On Fri, Oct 6, 2017 at 11:34 AM, Peter Geoghegan <p...@bowt.ie> wrote: >> I don't know if it's really the freeze map at fault or something else. > > Ideally, it would be possible to effectively disable the new freeze > map stuff in a minimal way, for testing purposes. Perhaps the authors > of that patch, CC'd, can suggest a way to do that.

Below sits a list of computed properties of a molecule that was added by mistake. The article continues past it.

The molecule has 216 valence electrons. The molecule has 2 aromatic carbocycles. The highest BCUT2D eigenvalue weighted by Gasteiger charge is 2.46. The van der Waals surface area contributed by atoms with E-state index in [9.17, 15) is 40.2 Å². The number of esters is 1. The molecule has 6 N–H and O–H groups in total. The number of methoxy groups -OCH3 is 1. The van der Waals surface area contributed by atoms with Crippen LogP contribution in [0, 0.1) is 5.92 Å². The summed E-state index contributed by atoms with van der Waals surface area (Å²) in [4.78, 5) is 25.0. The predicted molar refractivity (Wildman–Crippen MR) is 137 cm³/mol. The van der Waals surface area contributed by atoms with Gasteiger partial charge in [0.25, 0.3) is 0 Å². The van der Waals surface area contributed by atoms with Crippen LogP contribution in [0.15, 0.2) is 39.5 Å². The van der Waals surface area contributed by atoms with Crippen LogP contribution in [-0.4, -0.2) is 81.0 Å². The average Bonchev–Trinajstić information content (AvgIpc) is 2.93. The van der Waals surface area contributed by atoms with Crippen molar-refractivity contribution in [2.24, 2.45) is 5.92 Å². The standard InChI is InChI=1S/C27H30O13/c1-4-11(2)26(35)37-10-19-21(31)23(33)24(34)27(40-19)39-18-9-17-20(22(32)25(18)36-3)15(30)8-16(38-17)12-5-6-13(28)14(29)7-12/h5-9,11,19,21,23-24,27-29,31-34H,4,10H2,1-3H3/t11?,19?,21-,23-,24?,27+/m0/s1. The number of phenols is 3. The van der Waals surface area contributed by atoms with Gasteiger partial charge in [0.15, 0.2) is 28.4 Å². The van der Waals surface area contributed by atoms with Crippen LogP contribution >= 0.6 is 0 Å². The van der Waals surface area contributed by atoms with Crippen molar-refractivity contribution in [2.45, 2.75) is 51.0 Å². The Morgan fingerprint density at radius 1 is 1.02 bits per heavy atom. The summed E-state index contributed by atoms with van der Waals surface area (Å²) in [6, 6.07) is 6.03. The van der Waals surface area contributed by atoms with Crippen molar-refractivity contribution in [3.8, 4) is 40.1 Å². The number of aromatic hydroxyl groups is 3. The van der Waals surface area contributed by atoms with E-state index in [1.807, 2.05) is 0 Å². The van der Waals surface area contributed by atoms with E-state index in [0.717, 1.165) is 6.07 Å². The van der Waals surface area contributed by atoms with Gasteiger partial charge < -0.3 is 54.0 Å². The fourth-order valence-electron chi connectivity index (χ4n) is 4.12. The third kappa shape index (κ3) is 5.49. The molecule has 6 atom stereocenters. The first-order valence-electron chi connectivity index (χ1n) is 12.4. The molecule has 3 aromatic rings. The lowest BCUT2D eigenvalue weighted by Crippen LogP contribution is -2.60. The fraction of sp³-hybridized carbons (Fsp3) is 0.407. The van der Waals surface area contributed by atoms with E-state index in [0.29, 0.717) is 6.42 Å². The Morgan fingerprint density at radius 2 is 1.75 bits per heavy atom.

Actually, the simplest thing might be to just use pg_visibility's pg_check_frozen() to check that the visibility/freeze map accurately summarizes the all-frozen status of tuples in the heap. If that doesn't indicate that there is corruption, we can be fairly confident that the problem is elsewhere. The metadata in the visibility/freeze map should be accurate when a bit is set to indicate that an entire heap page is all-frozen (or, separately, all-visible). We can hardly expect it to have better information that the authoritative source of truth, the heap itself. The more I think about it, the more I tend to doubt that the remaining problems are with the freeze map. If the freeze map was wrong, and incorrectly said that a page was all-frozen, then surely the outward symptoms would take a long time to show up, as they always do when we accidentally fail to freeze a tuple before a relfrozenxid cutoff. ISTM that that's the only meaningful way that the freeze map can be wrong -- it only promises to be accurate when it says that no further freezing is needed for a page/bit. -- Peter Geoghegan -- Sent via pgsql-hackers mailing list (email@example.com) To make changes to your subscription: http://www.postgresql.org/mailpref/pgsql-hackers